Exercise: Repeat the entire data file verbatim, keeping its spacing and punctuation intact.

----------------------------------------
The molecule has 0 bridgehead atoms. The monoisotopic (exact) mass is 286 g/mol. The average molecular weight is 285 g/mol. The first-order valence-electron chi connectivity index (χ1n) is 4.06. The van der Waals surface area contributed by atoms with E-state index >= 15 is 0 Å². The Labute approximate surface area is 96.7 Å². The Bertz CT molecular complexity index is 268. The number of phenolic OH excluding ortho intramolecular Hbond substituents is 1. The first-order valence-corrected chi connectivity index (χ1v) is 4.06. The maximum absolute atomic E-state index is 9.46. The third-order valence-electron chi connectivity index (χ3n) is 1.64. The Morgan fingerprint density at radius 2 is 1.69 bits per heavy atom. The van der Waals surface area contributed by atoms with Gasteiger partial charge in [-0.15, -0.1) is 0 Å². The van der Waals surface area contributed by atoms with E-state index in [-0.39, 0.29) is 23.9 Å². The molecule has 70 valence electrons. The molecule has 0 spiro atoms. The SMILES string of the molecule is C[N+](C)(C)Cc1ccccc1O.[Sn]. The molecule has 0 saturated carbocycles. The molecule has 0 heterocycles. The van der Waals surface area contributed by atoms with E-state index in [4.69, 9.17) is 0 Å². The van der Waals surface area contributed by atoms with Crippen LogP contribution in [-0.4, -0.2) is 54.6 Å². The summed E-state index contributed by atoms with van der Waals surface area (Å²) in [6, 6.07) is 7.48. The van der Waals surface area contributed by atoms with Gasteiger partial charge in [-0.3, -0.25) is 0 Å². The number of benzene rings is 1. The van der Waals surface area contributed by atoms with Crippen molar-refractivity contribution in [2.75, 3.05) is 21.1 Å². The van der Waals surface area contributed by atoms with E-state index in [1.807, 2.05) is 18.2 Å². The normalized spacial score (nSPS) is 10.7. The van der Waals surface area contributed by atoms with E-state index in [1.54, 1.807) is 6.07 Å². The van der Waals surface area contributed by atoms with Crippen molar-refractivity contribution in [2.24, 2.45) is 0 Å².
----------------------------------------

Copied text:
The molecule has 0 bridgehead atoms. The monoisotopic (exact) mass is 286 g/mol. The average molecular weight is 285 g/mol. The first-order valence-electron chi connectivity index (χ1n) is 4.06. The van der Waals surface area contributed by atoms with E-state index >= 15 is 0 Å². The Labute approximate surface area is 96.7 Å². The Bertz CT molecular complexity index is 268. The number of phenolic OH excluding ortho intramolecular Hbond substituents is 1. The first-order valence-corrected chi connectivity index (χ1v) is 4.06. The maximum absolute atomic E-state index is 9.46. The third-order valence-electron chi connectivity index (χ3n) is 1.64. The Morgan fingerprint density at radius 2 is 1.69 bits per heavy atom. The van der Waals surface area contributed by atoms with Gasteiger partial charge in [-0.15, -0.1) is 0 Å². The van der Waals surface area contributed by atoms with E-state index in [-0.39, 0.29) is 23.9 Å². The molecule has 70 valence electrons. The molecule has 0 spiro atoms. The SMILES string of the molecule is C[N+](C)(C)Cc1ccccc1O.[Sn]. The molecule has 0 saturated carbocycles. The molecule has 0 heterocycles. The van der Waals surface area contributed by atoms with E-state index in [4.69, 9.17) is 0 Å². The van der Waals surface area contributed by atoms with Crippen LogP contribution in [-0.4, -0.2) is 54.6 Å². The summed E-state index contributed by atoms with van der Waals surface area (Å²) in [6, 6.07) is 7.48. The van der Waals surface area contributed by atoms with Gasteiger partial charge in [-0.3, -0.25) is 0 Å². The number of benzene rings is 1. The van der Waals surface area contributed by atoms with Crippen molar-refractivity contribution in [2.75, 3.05) is 21.1 Å². The van der Waals surface area contributed by atoms with E-state index in [1.807, 2.05) is 18.2 Å². The normalized spacial score (nSPS) is 10.7. The van der Waals surface area contributed by atoms with E-state index in [1.54, 1.807) is 6.07 Å². The van der Waals surface area contributed by atoms with Crippen molar-refractivity contribution in [2.24, 2.45) is 0 Å².